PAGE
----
Pimp My Chrome – Pen Testing Style

I’m mostly a Firefox user as I can’t do without my Tree Style Tabs and easy-to-use NoScript plugins but this post from InfosecInstitute.com got me interested in looking at Chrome a little more. In this post Shathabheesha discusses several plugins that allow you to do some off the cuff pen testing without ever leaving your browser. I’ve seen plugins like these for Firefox as well but the simple port scanner by ClsHack.it puts it over the top.

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You might be wondering about the title. Let me tell that you shall have your answer by the end of this story.

Hacking has been considered as a mysterious act of 0s and 1s that can either make you or destroy you. Along these lines, things have been simplified to a large extent after the growth of Y2K syndrome and web technologies. This is an effort to simplify certain things that can help you in your pen-testing cycle.

The Chrome Web Store has an amazing collection of browser add-ons which can be used on a regular basis for your pen-testing scenarios, or as a new window of understanding of the web for a novice. The following sections describe how to go about pimping your favorite browser!

1. Web Developer

A simple, yet very important, add-on in your browser can yield a lot of help when performing security tests. The Web Developer extension brings along with it various options as shown in the screenshot.

The “Web Developer” extension Forms tab displays hidden web page elements, which may be useful in CSRF attacks.

The above screenshot shows only the Form section of this add-on. You can also Disable JavaScript if you feel you need more safety when browsing online. This protects you from Cross Site Scripting (XSS) attacks and the like. The most important feature is the Forms tab. This panel displays the hidden elements in a web page. This can particularly be used when performing CSRF attacks. If you happen to see hidden token information, and that token is not implemented well, then this information can be used to cause CSRF (Cross Site Request Forgery) attacks.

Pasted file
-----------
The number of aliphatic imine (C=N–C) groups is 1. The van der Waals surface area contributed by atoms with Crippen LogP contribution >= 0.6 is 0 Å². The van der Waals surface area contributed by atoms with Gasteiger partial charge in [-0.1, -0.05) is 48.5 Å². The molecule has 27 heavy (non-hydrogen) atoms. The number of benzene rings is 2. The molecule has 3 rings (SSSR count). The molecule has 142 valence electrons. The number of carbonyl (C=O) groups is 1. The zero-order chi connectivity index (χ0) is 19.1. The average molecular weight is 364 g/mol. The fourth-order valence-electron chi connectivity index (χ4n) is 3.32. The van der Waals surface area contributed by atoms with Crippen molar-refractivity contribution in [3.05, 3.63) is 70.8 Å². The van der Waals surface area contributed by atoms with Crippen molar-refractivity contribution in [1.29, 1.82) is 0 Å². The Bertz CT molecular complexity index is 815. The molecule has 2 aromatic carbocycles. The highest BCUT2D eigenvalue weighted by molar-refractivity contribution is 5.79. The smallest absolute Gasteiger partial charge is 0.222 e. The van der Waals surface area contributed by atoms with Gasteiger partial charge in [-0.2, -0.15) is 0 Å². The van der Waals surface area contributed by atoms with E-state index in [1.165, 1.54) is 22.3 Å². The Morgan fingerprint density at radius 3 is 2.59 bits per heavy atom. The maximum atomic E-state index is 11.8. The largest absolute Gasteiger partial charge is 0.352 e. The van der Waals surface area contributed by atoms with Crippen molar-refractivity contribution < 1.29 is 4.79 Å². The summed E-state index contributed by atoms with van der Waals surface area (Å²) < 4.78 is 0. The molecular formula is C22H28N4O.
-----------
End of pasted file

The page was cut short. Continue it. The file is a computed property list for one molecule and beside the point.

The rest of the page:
2. Chrome Whois

Whois is a fingerprinting protocol that comes in handy when you need to get the domain information about a website. The job is made easier by the Chrome Whois  extension. Just visit the site, and click on the icon, and it opens the complete whois information about a particular website in a new tab. The information you get can range from personal email ids, postal addresses, technical admins and company admins. These details can aid a lot in social engineering and makes attacks a lot easier!

The “Chome Whois” extension provides the ideal fingerprinting tool that could aid in social engineering attacks.

For this particular website the extension reveals a lot of personal information, so I chose not to present the other details here.

3. Edit this Cookie

One of the favorite exploits of all time is injecting scripts that can extract cookie-information and provide attackers session access to victim accounts. Edit this Cookie is an extension that does just that! This facilitates editing cookie values and adding new cookies to the browser.